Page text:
Property or assets that are donated by the deceased during their lifetime rather than bequeathed after death are subject to a donations tax, which is also 20%, but the exemption threshold is much lower at R100,000.

Law of succession in South Africa for foreigners

Foreign residents will be liable to pay inheritance tax South Africa whether they are classified as tax residents or non-residents. For information on who qualifies as a tax resident or non-resident, read our guides on tax in South Africa and South African visas and permits.

Both residents and non-residents pay estate duty in South Africa at the same rate. The main difference is that residents pay estate duty on their worldwide assets whereas non-residents only pay estate duty in South Africa on property and assets located in the country. However, properties located outside of South Africa are exempt if they were acquired prior to residency or were inherited from or donated by someone who is not a South African resident.

Last will and testament South Africa – Wills Act South Africa

The South African government has agreements to avoid double death duties with Botswana, Lesotho, Swaziland, Sweden, the United Kingdom, the United States, and Zimbabwe.

There are no restrictions on buying property in South Africa by non-residents. Foreigners who acquire immovable property in South Africa, either through purchase or inheritance, need to register their ownership with the Registrar of Deeds where the property is located. Foreigners should ensure that their title deeds are marked as non-resident so that they can repatriate the proceeds if they sell the property. Read more about buying property in South Africa.

Last will and testament in South Africa

Foreigners can draw up a will in South Africa provided it complies with the Wills Act South Africa. Wills drawn up in other countries are also recognized in South Africa as long as they also comply with South African inheritance law.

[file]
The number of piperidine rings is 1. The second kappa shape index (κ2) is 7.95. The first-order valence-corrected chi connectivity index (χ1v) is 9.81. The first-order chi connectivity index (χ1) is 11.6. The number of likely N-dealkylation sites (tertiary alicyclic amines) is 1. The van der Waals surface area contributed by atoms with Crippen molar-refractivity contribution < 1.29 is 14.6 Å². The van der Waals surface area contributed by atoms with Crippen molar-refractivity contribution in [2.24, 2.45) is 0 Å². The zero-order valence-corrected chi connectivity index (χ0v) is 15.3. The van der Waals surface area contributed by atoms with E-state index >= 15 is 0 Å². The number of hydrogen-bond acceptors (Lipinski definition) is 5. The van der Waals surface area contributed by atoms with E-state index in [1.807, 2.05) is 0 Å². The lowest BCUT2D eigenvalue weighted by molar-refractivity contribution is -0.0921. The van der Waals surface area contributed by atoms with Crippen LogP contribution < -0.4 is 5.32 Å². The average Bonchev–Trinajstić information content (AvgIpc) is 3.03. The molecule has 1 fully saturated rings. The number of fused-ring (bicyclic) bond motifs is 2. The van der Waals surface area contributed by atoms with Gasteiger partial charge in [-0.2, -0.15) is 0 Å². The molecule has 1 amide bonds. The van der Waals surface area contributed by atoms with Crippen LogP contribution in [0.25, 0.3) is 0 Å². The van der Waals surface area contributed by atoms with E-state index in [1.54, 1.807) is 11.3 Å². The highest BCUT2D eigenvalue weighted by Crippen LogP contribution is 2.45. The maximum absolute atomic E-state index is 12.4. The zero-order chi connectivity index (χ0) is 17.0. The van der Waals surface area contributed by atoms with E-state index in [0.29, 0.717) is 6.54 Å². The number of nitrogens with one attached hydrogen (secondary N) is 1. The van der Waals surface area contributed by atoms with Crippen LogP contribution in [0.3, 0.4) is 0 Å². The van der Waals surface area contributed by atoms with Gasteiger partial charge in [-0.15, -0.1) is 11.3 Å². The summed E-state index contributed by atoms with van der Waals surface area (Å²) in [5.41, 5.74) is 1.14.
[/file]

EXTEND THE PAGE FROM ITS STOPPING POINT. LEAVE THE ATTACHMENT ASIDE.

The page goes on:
To avoid complications with the distribution of the estate, it is advisable to draw up a South African will if you have assets in South Africa. It is also permitted to draw up more than one will – one relating to South African assets and one relating to assets abroad. If you do this, it is advisable to consult a solicitor with international expertise to ensure one will does not negate the other.

The Wills Act South Africa regulates the formalities for drawing up a South African will. These include the following:

  • The will must be signed at the foot of each page
  • The will must be signed in the presence of two or more witnesses
  • The witnesses must be aged over 16 and must also sign the will
  • The witnesses may not be executors or beneficiaries

Will template for South Africa

Drawing up your last will and testament in South Africa involves certain formalities, some of which are the same as in many countries. For example, you will need to appoint an executor to administer your estate in the event of your death. The executor will perform duties such as dealing with creditors and debtors and pay costs such as estate duty and funeral bills out of the estate account.

You can also draw up a South African will on your own provided you have witnesses, or you can enlist the help of a professional such as a solicitor, a bank or a professional will writer. You can also draw up a joint will with your spouse.

The following items are required to draw up a last will and testament in South Africa:

  • Name and identification details of the executor of your estate
  • Name and ID number of your spouse and details of your marriage (e.g., whether you have community of property)
  • Copy of marriage certificate (or decree of divorce and settlement agreement)
  • Names and ID numbers of all children/dependents you wish to benefit from your will
  • Names and ID numbers of any grandchildren to be included
  • The name and contact details of a guardian/guardians if you have young children
  • Details of any parties or institutions you wish to benefit
  • Copies of title deeds for immovable properties in South Africa (or mortgage bonds thereof)
  • Copies of all insurance policies
  • An inventory of liabilities.

If you wish to draw up a will on your own, you can consult a South African will template.